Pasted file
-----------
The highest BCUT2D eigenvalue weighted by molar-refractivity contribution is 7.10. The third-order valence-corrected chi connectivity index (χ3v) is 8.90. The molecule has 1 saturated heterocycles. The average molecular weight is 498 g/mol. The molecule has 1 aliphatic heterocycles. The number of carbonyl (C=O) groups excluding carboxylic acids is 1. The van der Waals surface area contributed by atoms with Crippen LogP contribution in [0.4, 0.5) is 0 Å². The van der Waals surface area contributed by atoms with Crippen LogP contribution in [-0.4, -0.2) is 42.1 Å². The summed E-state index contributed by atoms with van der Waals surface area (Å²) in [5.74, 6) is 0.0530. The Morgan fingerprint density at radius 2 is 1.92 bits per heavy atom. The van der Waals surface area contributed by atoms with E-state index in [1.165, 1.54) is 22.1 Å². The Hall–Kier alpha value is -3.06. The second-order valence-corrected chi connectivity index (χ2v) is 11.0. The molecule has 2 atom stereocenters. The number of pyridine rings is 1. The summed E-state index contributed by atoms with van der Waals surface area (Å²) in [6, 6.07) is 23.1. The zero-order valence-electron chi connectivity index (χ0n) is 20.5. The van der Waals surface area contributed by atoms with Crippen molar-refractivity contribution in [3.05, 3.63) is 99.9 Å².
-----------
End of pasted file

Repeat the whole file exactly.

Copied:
The highest BCUT2D eigenvalue weighted by molar-refractivity contribution is 7.10. The third-order valence-corrected chi connectivity index (χ3v) is 8.90. The molecule has 1 saturated heterocycles. The average molecular weight is 498 g/mol. The molecule has 1 aliphatic heterocycles. The number of carbonyl (C=O) groups excluding carboxylic acids is 1. The van der Waals surface area contributed by atoms with Crippen LogP contribution in [0.4, 0.5) is 0 Å². The van der Waals surface area contributed by atoms with Crippen LogP contribution in [-0.4, -0.2) is 42.1 Å². The summed E-state index contributed by atoms with van der Waals surface area (Å²) in [5.74, 6) is 0.0530. The Morgan fingerprint density at radius 2 is 1.92 bits per heavy atom. The van der Waals surface area contributed by atoms with E-state index in [1.165, 1.54) is 22.1 Å². The Hall–Kier alpha value is -3.06. The second-order valence-corrected chi connectivity index (χ2v) is 11.0. The molecule has 2 atom stereocenters. The number of pyridine rings is 1. The summed E-state index contributed by atoms with van der Waals surface area (Å²) in [6, 6.07) is 23.1. The zero-order valence-electron chi connectivity index (χ0n) is 20.5. The van der Waals surface area contributed by atoms with Crippen molar-refractivity contribution in [3.05, 3.63) is 99.9 Å².